One thing Winston-Salem is well known for is it’s tremendous variety of places to get some good grub. However, we keep finding ourselves repeating the same places over and over again – because they’re close (Kimonos/El Dorado), they’re a good price (Kimonos/any mexican place/east coast wings), or we know they’re tasty (Village Tavern, Village Tavern, Village… you get the point.) So the other day, we got a coupon for $10 off at Texas Land and Cattle. I have to say, generally I am not a huuuuge fan of steakhouses. My dad is a whiz on the grill and Matt has deftly picked up where he left off, and it’s hard to justify going out and paying for steak when the men in your life can serve it up at home just as good, if not better. But, I’m a coupon-lovin‘ gal, so we thought we’d give it a try last night. My expectations were low. I was anticipating the environment of Texas Roadhouse (which Jamie loving refers to as the Wal-mart of steakhouses) with the cheesy “meals with alcohol flavors” theme a la Chili’s based on their online menu.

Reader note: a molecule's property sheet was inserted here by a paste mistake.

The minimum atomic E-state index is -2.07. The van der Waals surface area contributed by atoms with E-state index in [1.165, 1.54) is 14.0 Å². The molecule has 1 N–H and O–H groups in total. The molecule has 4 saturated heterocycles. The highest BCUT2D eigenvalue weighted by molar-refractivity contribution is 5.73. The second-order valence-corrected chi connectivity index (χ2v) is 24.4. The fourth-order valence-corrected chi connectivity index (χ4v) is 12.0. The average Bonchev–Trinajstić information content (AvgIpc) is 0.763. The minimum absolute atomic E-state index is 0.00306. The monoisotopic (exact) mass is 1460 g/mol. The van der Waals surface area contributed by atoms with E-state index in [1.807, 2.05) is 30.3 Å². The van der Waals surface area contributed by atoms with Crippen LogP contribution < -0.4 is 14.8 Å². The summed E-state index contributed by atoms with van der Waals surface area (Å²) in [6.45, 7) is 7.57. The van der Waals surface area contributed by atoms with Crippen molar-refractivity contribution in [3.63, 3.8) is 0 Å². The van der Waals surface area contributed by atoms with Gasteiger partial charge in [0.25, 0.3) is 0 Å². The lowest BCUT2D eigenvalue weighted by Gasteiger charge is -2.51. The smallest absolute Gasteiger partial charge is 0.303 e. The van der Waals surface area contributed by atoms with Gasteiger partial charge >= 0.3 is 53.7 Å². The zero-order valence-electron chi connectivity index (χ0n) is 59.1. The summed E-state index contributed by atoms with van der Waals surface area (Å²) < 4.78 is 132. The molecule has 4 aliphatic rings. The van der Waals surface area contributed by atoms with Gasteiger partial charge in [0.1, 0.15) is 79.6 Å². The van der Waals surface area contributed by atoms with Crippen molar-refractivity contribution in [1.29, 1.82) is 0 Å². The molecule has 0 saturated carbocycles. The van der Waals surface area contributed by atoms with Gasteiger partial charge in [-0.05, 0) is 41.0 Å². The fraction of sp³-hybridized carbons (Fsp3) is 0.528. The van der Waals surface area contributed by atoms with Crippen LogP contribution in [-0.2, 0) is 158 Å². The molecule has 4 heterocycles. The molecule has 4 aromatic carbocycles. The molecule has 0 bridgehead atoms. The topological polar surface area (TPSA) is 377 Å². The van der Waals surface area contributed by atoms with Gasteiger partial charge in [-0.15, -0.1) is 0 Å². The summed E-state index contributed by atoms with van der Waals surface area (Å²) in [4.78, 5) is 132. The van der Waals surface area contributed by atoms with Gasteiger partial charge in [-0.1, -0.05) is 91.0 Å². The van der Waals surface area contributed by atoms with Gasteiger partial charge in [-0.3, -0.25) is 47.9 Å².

I was wrong and I’m happy for it. The atmosphere was way nicer than I thought – just a small step below Riverburch caliber – and the food was delicious. No nutrition information posted online, which is about the only thing that disappointed me. Definitely a new one to add to our rotation.

Better yet, I am thinking of dishing up a new challenge for me and the hubby. Rather than rotate through our standard four (maybe now five), I am thinking that as our time may end here in Winston, we need to step up our dining experiences. I found this list on the WFU student homepage. From my best guess, it looks like there are close to 300 restaurants on there. Think we could knock them all off? We better get hungry…